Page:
sha'carri richardson

In Emotional Post-Race Interview, Dallas' Newest Olympian Says Her Mom Died Last Week

Sprinter Sha'Carri Richardson is headed to Tokyo to race in the women's 100m

Sha'Carri Richardson celebrates winning the Women's 100 Meter final on day 2 of the 2020 U.S. Olympic Track & Field Team Trials at Hayward Field on June 19, 2021 in Eugene, Oregon.
Patrick Smith/Getty Images

What to Know

  • Sha'Carri Richardson, 21, is a Dallas native and attended Dallas Carter High School before going to LSU where she set a collegiate record.
  • Richardson ran a wind-aided 10.64 in the semifinal and 10.87 in the final.
  • Richardson will race in the women's 100m in the Tokyo Olympics.

When Dallas sprinter Sha’Carri Richardson crossed the finish line in the women's 100m in Eugene, Oregon on Saturday she knew at that moment she taken the next step in fulfilling her lifelong dream of being an Olympian.

Her very next step wasn't to Tokyo though, it was to the top of the stands where she hugged her grandmother, father, and other family members -- who she credits with keeping her grounded and focused while pursuing her dream.

After celebrating her win with family, and still catching her breath, the 21-year-old spoke with NBC Sports and was thrilled to say she was excited, nervous, and thrilled to be an Olympian.

"I am an Olympian. No matter what is said ... I am an Olympian. A dream since I've been young. I'm pretty sure everybody's dream as a track athlete," Richardson said. "Being happy is an understatement. Being excited, nervous, all of those feelings. I'm highly blessed and grateful."

During that interview Richardson said her family means everything to her and that they've kept her grounded in tough times, including losing her biological mother last week.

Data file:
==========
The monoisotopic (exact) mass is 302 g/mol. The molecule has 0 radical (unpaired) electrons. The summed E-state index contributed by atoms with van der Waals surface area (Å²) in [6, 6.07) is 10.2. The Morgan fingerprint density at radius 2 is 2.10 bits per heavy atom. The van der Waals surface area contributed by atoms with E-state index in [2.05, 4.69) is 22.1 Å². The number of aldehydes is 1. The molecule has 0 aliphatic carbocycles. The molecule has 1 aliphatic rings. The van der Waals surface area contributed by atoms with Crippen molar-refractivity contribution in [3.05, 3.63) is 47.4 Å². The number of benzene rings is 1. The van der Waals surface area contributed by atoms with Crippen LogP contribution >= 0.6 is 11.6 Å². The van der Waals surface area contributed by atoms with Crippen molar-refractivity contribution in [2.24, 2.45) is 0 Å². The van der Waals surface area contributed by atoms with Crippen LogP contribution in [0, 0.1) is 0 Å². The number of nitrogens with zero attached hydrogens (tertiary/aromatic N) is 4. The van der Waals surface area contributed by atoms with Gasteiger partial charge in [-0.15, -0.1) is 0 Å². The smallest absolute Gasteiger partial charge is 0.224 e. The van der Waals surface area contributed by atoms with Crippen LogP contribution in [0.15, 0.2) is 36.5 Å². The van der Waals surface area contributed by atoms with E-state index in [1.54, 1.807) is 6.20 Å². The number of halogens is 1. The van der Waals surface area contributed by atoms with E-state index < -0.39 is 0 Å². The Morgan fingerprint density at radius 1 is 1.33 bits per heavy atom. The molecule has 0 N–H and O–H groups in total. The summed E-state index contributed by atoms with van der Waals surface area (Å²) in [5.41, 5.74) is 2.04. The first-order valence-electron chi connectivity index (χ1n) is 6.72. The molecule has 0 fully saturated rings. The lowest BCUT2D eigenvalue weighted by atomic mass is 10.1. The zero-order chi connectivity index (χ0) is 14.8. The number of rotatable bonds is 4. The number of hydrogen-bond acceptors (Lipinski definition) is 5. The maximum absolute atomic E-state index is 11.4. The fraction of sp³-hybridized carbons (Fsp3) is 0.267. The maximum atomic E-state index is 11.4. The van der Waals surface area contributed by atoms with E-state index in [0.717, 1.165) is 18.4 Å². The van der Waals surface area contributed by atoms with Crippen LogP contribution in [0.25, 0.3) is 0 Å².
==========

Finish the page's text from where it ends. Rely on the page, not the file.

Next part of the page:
"My family has kept me grounded. This year has been crazy or me. Going from, just last week, losing my biological mother, and I'm still here. I'm still here. Last week finding out my biological mother passed way and still choosing to pursue my dreams, still coming out here and still making sure to make the family that I do still have on this earth proud," Richardson said. "Y'all see me on this track, and y'all see the poker face that I put on but nobody but them and my coach know what I go through on a day-to-day basis. I'm highly grateful for them. Without them, there would be no me. Without my grandmother, there would be no Sha'Carri Richardson. So my family is my everything. My everything until the day I'm done."

Asked later about her biological mother, Richardson declined to go into details but said, "I want to thank her for bringing me into this world. I respect her and love her. I know she loves me," NBC Olympics reported.

Watch Richardson's emotional interview in the tweet above.

Richardson grew up in Dallas and attended Carter High School before heading to LSU.

After just a single season at LSU in which she broke the 100m collegiate record, NBC Olympics said Richardson turned pro.

That was two years ago.

In April she ran 10.72 to become the sixth-fastest woman all-time at 100m. She said she began realizing the Olympics were attainable when first dipping into the 10-second range, but she remained patient.

On Saturday she wasn't the first out of the blocks in the final but recovered and sped past Javianne Oliver to finish with a 10.87. Oliver, at 10.99, finished second.

At just 5 feet 1 inches tall, according to Olympics.com, Richardson is historically shorter than most sprinters. It's generally easy to find her on the track though due to her changing hair color (it was fire orange during the trials).

“My girlfriend actually helped me pick this color,” Richardson told reporters. “She felt like it was like loud and encouraging. She was like, ‘If you go out there and be the best, you need to look the best. You need to make a statement.’”

See you in Tokyo Sha'Carri and best of luck from all of North Texas!

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